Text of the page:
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Kyocera Mita FS-1120D Review

Key Specifications

  • Review Price: £129.25

Kyocera Mita has a strong range of mono laser printers, intended for all levels of business use and well known for their long-life photoconductor drums, which generally make them very cheap to run. The FS-1120D sits towards the lower end of the range, but still offers duplex print as standard.

There’s very little cosmetic change between the FS-1120D and other mono lasers in the company’s £100-£200 catalogue. It bears a strong resemblance to the Kyocera Mita FS-1300D, with the front top cover being the only notable departure. It’s more of an infill than a new generation machine.

There’s a 250-sheet paper tray at the bottom of the front panel and what Kyocera Mita describes on its website as a 1-sheet multi-purpose tray. This extra tray, which folds out and telescopes up from behind the front panel is, in fact, a 50-sheet tray, for letterheads and alternative media.

Pages feed out to the printer’s top cover, in the conventional way, and are grabbed back in again when printing duplex. There’s a two-stage, triangular end-stop, which you probably won’t need when printing A4 and a small window onto the top of the toner cartridge that reminds you of the consumable’s part number, though not the toner level.

The control panel consists of two buttons, for wake-up and to stop a printing job, and a ring of orange and green LEDs. These six indicators are used for status conditions, such as low paper, toner and paper jams, and flash in sequence when starting up.

That revised cover isn’t an improvement, as it’s now difficult to lift. On the review sample, we had to use more force than we felt comfortable with to get it open in order to load toner.

The drum in this printer is a lifetime component, so all you need to add is toner. The 1,000-sheet ‘starter’ toner cartridge clips in under the top cover, though the locking mechanism feels a bit flimsy, with a lot of play. The printer then performs a one-off preparation cycle, taking about 20 minutes before it’s ready to print.

Kyocera Mita provides drivers to emulate PostScript Level 3 and PCL 6, as well as its own Prescribe IIe page language. It runs under Windows, OS X, various incarnations of Linux and Unix. It’s designed to fit into most business environments with a minimum of fuss, though it only offers USB connection as standard. You have to go up a model or two, if you want network or parallel links.

The FS-1120D is rated at 30ppm, which is a good speed for a printer in this class. Our five-page text print took 23 seconds, giving a very acceptable speed of 13ppm and this increased to 22.6ppm on the 20-page job. It may not reach the headline figure, but subjectively, it doesn’t feel as if you’re waiting around for prints from this machine.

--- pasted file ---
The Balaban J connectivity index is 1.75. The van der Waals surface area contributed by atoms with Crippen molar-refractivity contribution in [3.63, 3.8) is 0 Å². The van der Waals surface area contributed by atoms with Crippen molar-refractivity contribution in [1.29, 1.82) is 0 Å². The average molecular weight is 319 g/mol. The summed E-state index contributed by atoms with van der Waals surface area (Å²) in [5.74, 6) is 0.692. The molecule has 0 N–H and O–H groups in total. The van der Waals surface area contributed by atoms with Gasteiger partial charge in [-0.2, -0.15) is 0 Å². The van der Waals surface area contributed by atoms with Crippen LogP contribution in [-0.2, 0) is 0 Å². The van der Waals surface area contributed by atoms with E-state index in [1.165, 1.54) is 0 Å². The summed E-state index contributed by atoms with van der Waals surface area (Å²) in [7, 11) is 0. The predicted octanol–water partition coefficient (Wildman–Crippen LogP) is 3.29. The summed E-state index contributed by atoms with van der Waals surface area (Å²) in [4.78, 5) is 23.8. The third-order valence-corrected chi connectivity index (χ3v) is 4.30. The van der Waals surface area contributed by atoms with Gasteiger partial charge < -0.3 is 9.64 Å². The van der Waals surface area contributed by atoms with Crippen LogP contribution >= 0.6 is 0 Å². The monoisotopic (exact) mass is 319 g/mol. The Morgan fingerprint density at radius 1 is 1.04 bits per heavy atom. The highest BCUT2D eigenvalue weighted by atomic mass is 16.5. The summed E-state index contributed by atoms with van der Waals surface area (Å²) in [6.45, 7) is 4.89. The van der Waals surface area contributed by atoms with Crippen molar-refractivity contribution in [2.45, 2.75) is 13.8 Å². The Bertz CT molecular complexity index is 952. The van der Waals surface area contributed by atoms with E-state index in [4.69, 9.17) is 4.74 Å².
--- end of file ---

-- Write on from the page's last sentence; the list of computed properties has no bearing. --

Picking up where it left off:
Duplex print is obviously a bit slower, but the printer still keeps up a good pace and produced our 20-side document at a speed of 13.8 sides per minute. A 15 x 10cm photo on A4 took an impressive 13 seconds.

Text print looked a little light and spindly to us, though typesetting is a subjective art, and some customers may see it as clean and free of toner artefacts. Greyscales are not good, though, with areas of solid grey fill showing banding and looking blotchy. There are sufficient tones to reproduce a range of colours, though.

Photo print, always a struggle for a mono laser, is passable, but loses quite a bit of detail when trying to reproduce dark tones. Large areas of fill, like skies, show a similar unevenness.

The toner cartridge is not yet widely available online, so its price may still be relatively high. It has a comparatively low yield of 2,500 pages and, using the best price we could find gives a cost per ISO page of 3.13p, including 7p for paper.

While this is still not expensive compared with some of its main rivals, it doesn’t show up well against some other Kyocera Mita models. For example, the FS-1300D, only £20 more, has a page cost of 1.72p for an equivalent page.


The FS-1120D is another good, general-purpose laser printer from Kyocera Mita, though it’s not without its foibles. It prints fast and is relatively cheap to run – probably getting cheaper as the toner price drops – but the print quality could be better and there are places where it feels a bit rough around the edges – the stiff cover and flimsy toner lock for instance.

If you’re buying for a small office, you should also weigh up the extra speed and lower running costs of this machine against the facilities available in a multifunction printer. Devices like the HP LaserJet M1132MFP, cost marginally less than this printer and offer scanning and copying as well as print.

Trusted Score

Score in detail

  • Print Speed 8
  • Features 7
  • Value 8
  • Print Quality 7

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